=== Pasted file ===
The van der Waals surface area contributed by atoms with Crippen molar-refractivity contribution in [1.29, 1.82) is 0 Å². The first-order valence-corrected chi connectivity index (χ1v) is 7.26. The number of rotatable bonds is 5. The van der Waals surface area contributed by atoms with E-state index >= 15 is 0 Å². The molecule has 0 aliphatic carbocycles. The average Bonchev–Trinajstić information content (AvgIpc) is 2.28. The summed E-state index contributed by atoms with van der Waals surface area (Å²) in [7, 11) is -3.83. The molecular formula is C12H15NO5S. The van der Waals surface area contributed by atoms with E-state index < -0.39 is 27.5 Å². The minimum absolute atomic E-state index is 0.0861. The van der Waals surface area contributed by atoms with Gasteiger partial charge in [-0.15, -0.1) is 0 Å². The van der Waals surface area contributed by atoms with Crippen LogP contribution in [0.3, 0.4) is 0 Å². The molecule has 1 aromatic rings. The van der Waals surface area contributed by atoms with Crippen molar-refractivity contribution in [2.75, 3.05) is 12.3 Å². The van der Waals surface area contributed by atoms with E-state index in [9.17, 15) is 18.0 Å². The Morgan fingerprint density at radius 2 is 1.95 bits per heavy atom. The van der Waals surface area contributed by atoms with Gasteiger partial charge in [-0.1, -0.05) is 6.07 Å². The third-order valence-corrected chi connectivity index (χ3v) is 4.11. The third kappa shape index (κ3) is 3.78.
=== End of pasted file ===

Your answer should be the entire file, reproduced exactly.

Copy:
The van der Waals surface area contributed by atoms with Crippen molar-refractivity contribution in [1.29, 1.82) is 0 Å². The first-order valence-corrected chi connectivity index (χ1v) is 7.26. The number of rotatable bonds is 5. The van der Waals surface area contributed by atoms with E-state index >= 15 is 0 Å². The molecule has 0 aliphatic carbocycles. The average Bonchev–Trinajstić information content (AvgIpc) is 2.28. The summed E-state index contributed by atoms with van der Waals surface area (Å²) in [7, 11) is -3.83. The molecular formula is C12H15NO5S. The van der Waals surface area contributed by atoms with E-state index < -0.39 is 27.5 Å². The minimum absolute atomic E-state index is 0.0861. The van der Waals surface area contributed by atoms with Gasteiger partial charge in [-0.15, -0.1) is 0 Å². The van der Waals surface area contributed by atoms with Crippen LogP contribution in [0.3, 0.4) is 0 Å². The molecule has 1 aromatic rings. The van der Waals surface area contributed by atoms with Crippen molar-refractivity contribution in [2.75, 3.05) is 12.3 Å². The van der Waals surface area contributed by atoms with E-state index in [9.17, 15) is 18.0 Å². The Morgan fingerprint density at radius 2 is 1.95 bits per heavy atom. The van der Waals surface area contributed by atoms with Gasteiger partial charge in [-0.1, -0.05) is 6.07 Å². The third-order valence-corrected chi connectivity index (χ3v) is 4.11. The third kappa shape index (κ3) is 3.78.